Hmmm.  Ways to save money -- let's see -- my grandma was very frugal, she used to do laundry by hand at the riverbank, no, that won't work in this story -- oh yes, she used to sew clothes!  Hey, that's frugal!  Homemade is always frugal!  The clothes sure looked homemade but it was sure frugal!  And making gifts, that would be a good idea too.....

Of course life has changed, and sewing your own clothes is no longer a way to save money.  Express yourself creatively, get higher quality craftsmanship, make those pants fit perfectly, indulge your love for fine materials, yes, but save money, no.

Yet the stereotype lives on -- pathetic-but-plucky, self-abnegating mom does humble homemade things on the sewing machine to save money.  (And you poor retirees should do the same!)


  1. You hit the nail square on the head. Ouch! Made me laugh. The suggestions you mentioned are so worn out they need to go to the thrift store. I'd like to add that depending on what you try to grow in a home garden, you can end up spending tons of money for little return. Our resident ground hog would love a nice garden. That gives me an idea! Ground hog stew. Lots cheaper than the grocery store. Good post.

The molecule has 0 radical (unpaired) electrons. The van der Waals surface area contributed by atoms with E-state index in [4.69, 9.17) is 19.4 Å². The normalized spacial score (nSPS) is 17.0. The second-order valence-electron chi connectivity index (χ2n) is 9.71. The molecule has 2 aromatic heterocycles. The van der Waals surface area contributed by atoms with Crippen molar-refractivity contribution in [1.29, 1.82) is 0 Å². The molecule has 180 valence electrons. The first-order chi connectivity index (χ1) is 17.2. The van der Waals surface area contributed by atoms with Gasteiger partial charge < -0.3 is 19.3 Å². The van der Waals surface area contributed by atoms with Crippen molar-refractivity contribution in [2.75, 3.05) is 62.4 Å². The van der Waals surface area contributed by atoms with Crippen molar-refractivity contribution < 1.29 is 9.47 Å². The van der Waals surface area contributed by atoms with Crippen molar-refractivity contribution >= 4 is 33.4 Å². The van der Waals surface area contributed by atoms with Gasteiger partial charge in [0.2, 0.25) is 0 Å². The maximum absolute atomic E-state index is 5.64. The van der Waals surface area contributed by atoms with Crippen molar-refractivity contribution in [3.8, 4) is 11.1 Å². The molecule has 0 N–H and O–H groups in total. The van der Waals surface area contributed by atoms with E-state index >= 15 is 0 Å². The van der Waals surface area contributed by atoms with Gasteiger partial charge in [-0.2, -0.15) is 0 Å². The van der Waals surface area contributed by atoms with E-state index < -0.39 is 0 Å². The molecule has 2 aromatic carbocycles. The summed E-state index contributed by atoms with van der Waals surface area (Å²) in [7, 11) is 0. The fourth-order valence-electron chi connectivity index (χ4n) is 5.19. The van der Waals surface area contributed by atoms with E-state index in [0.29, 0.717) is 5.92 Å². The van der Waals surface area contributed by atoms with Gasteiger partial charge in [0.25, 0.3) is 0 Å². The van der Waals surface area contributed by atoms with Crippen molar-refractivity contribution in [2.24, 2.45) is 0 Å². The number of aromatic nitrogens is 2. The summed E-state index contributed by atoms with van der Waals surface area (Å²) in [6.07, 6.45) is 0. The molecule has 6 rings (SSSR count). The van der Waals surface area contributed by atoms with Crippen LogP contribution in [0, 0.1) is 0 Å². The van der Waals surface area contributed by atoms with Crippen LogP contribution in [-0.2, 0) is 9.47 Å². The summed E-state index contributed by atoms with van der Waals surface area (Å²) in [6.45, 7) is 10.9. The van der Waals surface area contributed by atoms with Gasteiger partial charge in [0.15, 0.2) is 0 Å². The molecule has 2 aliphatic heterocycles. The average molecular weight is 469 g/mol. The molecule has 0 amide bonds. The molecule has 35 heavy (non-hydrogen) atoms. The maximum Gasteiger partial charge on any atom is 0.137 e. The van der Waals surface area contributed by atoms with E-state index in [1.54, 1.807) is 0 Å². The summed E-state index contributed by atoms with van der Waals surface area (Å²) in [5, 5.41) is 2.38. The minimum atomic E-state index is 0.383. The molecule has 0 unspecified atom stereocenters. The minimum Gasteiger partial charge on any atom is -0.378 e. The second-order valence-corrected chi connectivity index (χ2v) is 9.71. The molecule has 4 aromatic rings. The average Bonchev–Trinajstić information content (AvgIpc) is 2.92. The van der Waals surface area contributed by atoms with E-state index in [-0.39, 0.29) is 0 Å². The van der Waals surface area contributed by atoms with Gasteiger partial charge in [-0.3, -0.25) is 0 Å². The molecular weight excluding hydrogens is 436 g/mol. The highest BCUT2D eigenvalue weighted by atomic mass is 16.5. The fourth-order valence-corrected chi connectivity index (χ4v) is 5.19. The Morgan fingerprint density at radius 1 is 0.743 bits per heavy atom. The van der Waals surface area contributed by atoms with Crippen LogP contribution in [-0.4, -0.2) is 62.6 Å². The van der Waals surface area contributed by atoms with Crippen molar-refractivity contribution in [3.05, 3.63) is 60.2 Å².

2. The writer probably thinks it is cheaper to make your own bed coverings, aka quilts, than to buy them in the store too.

  3. I always love this crap.....most of it I have been doing all my life....and so what am I supposed to do now??? Eat more beans that I soak myself? Oh...wait....already do that. OOPs!(not retired....just no income in the house).

  4. I guess that the money saved depends on where one shops and what one's sewing skills are. I follow this blog:
    She went on an RTW 'fast' for a year and only made her own clothes (purchased undies and socks). She apparently saved enough money to go on a nice vacation.

    The thing was, she usually bought expensive things at famous stores. If you'd like a Kate Spade skirt